David Ridenour of The National Center for Public Policy Research, Brian Seascholes and Jonathan Tolman of the Competitive Enterprise Institute, Bruce Grefrath of the American Land Rights Association, Myron Ebell of Frontiers of Freedom, Bonner Cohen of EPA Watch, Wendy Gramm of the Center for Regulatory Studies and other participants discussed both the political potency of environmental issues and conservatives' failure, so far, to effectively communicate their views on environmental issues to the public. Tolman noted that poll data shows that only 3% of the electorate thinks that environmental issues are important, while Ridenour said that only 15% of all voters have ever cast a vote based on a candidate's position on environmental issues. Tolman explained that public disinterest is logical, because "when everything else in America is going to hell in a handbasket, why should we spend billions and billions and billions on something that's doing just fine -- the environment?" Brian Seascholes said that conservatives need to stress to the public that the issue is "not whether you're for clean air or clean water, it's who's going to pay for it?" Bruce Grefrath discussed the need for conservatives to develop talking points on environmental issues for candidates. Myron Ebell reviewed the immense sums being used by environmental groups on independent expenditure election campaigns, and questioned where the money is coming from to fund them. Wendy Gramm stressed the need for conservatives to communicate their positions on environmental issues to the American public through media events, and gave examples of activities groups might consider sponsoring.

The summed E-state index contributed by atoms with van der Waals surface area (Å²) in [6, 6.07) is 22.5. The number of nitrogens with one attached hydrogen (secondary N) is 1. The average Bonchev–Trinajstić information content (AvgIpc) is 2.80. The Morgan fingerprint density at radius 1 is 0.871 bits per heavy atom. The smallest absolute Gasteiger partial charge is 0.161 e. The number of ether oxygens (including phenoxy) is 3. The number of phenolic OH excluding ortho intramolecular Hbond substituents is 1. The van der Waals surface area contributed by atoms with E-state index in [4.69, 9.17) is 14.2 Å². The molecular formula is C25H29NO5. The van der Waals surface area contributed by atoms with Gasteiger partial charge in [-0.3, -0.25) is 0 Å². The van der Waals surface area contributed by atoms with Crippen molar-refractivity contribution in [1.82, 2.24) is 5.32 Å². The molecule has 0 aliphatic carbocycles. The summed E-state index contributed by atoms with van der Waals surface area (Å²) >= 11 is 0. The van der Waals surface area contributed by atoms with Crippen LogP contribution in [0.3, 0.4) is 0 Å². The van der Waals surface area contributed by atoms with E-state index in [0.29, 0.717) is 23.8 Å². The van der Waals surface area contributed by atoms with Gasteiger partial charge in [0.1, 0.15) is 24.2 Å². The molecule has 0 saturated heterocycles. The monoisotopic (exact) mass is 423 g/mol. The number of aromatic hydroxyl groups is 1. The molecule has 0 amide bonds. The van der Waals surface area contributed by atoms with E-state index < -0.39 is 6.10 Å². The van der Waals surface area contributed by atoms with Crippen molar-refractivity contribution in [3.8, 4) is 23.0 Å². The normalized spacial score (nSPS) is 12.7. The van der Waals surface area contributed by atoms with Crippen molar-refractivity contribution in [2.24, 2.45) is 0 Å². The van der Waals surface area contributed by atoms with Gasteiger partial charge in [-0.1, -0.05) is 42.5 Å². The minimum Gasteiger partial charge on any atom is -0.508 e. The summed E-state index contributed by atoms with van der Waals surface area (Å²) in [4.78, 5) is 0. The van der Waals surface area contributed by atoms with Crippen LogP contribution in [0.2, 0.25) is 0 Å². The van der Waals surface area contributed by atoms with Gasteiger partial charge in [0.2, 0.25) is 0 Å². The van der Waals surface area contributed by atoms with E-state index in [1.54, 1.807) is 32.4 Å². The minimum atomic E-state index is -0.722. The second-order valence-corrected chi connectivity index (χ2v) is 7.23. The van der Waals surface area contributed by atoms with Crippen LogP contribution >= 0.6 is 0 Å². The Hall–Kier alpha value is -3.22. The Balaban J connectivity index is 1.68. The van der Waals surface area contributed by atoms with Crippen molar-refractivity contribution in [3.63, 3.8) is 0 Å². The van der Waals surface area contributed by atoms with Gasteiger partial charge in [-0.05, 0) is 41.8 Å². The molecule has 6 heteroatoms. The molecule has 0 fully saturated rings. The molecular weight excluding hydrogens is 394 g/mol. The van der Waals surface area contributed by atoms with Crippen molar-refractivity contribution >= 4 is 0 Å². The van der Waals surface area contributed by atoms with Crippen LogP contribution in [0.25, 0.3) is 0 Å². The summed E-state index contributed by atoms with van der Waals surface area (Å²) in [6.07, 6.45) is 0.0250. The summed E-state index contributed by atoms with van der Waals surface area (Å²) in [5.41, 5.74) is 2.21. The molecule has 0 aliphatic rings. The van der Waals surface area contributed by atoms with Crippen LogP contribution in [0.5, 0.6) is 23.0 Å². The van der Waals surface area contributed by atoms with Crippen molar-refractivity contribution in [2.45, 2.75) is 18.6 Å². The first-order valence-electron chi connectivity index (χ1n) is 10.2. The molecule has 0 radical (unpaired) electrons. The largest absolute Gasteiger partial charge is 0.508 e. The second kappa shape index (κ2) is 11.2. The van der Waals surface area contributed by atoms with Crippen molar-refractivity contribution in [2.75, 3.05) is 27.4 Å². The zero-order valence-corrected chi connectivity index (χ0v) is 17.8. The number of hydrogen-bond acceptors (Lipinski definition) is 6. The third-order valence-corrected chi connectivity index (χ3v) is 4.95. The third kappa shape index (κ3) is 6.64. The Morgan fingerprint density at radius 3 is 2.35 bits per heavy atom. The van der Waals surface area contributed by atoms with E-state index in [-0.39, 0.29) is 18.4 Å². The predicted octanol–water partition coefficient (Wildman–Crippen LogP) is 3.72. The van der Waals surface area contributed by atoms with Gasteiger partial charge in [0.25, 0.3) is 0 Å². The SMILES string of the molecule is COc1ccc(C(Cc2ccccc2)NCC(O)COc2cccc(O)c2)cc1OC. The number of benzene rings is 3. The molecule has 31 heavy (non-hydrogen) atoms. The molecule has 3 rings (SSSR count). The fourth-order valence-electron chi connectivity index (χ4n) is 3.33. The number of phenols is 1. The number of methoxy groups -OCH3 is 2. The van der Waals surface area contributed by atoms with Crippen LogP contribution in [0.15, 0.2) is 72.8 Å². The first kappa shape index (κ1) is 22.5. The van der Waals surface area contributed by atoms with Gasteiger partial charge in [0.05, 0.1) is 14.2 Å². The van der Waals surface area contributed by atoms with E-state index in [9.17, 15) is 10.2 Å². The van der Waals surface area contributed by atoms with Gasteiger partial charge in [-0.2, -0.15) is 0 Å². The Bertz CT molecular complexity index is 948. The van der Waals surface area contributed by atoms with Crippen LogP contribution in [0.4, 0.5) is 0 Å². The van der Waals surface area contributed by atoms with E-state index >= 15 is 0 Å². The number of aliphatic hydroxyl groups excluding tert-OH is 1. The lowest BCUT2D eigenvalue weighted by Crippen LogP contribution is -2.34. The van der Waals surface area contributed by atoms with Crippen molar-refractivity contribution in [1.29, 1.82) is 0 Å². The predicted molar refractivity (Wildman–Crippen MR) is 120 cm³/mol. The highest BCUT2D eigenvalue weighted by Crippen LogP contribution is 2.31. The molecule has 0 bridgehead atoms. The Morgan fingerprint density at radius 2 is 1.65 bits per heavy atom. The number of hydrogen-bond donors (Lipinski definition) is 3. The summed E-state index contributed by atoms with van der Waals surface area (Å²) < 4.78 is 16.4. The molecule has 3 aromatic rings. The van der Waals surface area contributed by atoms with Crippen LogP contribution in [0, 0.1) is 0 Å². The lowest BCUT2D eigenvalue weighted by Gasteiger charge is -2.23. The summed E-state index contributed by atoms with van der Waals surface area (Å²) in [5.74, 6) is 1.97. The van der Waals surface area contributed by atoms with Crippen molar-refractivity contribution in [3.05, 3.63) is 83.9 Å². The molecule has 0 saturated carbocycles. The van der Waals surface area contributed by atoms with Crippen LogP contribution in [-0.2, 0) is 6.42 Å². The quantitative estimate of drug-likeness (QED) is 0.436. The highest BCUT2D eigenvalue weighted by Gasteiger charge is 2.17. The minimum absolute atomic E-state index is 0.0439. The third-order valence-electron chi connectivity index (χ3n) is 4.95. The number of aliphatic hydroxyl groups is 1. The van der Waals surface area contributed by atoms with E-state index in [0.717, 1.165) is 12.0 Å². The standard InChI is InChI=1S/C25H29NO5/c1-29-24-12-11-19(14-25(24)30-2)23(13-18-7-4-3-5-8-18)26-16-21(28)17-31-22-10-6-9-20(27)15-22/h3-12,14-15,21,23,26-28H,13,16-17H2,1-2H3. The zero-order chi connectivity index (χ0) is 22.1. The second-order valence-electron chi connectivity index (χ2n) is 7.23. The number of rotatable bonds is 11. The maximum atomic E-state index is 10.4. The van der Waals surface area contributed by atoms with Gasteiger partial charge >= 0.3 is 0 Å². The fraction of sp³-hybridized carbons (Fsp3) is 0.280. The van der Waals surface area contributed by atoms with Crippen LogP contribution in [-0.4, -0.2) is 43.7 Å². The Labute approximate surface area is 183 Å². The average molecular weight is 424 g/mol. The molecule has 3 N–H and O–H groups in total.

The Environmental Policy Task Force will sponsor a protest outside the League of Conservation Voters' second day of "Earth Day" activities outside the National Press Club in Washington, D.C. at 8:40 AM on April 19. At issue: The League's financial backing of Congressional candidates who oppose reforming the nation's environmental laws and regulations. One of the demonstrators at the Press Club will be dressed as "Mr. Greenbacks," a green-looking character covered in $1, $5, $10, $20 and $100 bills. Contact Bob Adams of The National Center at (202) 507-6398 or E-mail him at EPTF@AOL.com.
On April 19 the Environmental Policy Task Force will release Greenbacks for Green Votes 2, the second edition of its report examining how Members of Congress who receive campaign contributions from the League of Conservation Voters subsequently vote on environmental issues. Greenbacks for Green Votes 2 shows that Members of Congress receiving campaign donations from the League of Conservation Voters in the 1994 election cycle voted for the League's agenda an average of 89% of the time during the first session of the 104th Congress. The report also reveals that 95% of the Congressmen receiving donations from the League's PAC voted for the group's agenda 60% of the time or more, while 46.5% voted for their position 100% of the time. The League of Conservative Voters contributed $777,717 to winning candidates in 1994, says the report. The Environmental Policy Task Force is also distributing copies of the League of Private Property Voters' vote index, which rates Members of Congress's support for the property rights of ordinary Americans. Contact Bob Adams of The National Center at (202) 507-6398 or E-mail him at EPTF@AOL.com.
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©1996 The National Center for Public Policy Research.